After more than two years, California’s ban on high-capacity magazine magazines is back.
A 2nd U.S. Circuit Court of Appeals on Thursday unanimously overturned a decision that invalidated California’s law, which prohibited possession of magazines capable of holding more than 10 rounds of ammunition. That version of the law, passed in 2013, was subsequently signed by then-Gov. Jerry Brown.
Opponents argued that the law violated the Second Amendment, noting that most magazine capacities are built to house one, round-in-one-round, gun magazine. In 2012, the Colorado Civil Rights Initiative was the first state to try to ban magazines designed for auto use but which were turned into home firearms, with Proposition 103 passed that year.
That law was later upheld by the Colorado Supreme Court, which found that there was not a fundamental difference between an auto magazine and one created to hold a weapon.
Guns magazine that hold more than 10 rounds of ammunition on display at a gun show in New York.
California’s law, however, was struck down because it, as a “bans ‘high-capacity magazines’ specifically.” The 2nd Circuit recognized as such, concluding that the ban could be defended under the Second Amendment if other factors were considered.
The court also found that lower courts can hold the law invalid because the ban “could not plausibly serve any legitimate state interest” if it was not unconstitutional.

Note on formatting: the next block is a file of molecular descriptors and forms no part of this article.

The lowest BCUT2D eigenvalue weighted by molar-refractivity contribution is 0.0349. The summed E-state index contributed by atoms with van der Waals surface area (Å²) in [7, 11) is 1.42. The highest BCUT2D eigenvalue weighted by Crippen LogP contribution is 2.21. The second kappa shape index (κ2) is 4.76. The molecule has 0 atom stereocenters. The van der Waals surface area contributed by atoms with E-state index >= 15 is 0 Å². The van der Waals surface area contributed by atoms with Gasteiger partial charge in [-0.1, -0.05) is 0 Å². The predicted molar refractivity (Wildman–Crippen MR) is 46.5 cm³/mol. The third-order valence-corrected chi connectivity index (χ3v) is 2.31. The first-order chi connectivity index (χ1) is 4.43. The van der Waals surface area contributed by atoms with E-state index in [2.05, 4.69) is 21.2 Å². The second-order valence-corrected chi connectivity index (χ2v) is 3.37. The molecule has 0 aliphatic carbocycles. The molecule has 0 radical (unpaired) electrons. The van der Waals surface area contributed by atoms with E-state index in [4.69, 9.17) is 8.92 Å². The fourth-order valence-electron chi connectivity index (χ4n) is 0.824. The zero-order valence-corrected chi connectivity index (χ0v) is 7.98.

“We hold that the ‘maximal capacity’ provision does not serve any legitimate state interest because it may discourage criminals from purchasing firearms in California,” the appeals court wrote.
The law was originally thought to be a precursor to universal background checks. In 2011, California Gov. Arnold Schwarzenegger signed a bill requiring gun dealers to report illegal purchases, but that requirement was amended to include reporting of completed purchases, a part that eluded public attention at the time. However, it was later revealed that the entire bill was never meant to take effect in the way that Schwarzenegger intended, and that the rule would allow for the reporting of completed sales.
“It would have remained an accounting measure had it not come to be viewed as gun control legislation,” Feinstein told San Francisco’s CBS affiliate.
The law was one of several signature initiatives passed by Brown in 2013 during a state “legislative session,” a time when there was greater attention on gun policy. (Brown, who is now in his second week as governor of Illinois, has not yet commented on Thursday’s decision.)
In a brief concurring opinion, Judge Susan Graber wrote that she agreed with the majority “that the dangerousness test cannot preclude the Legislature from regulating the possession of high-capacity magazines and that the residual amendment requirement ‘is not a true residual limitation on legislative discretion.’”
“As a result, under the majority’s reading, large capacity magazines may continue to be used with impunity,” Graber wrote.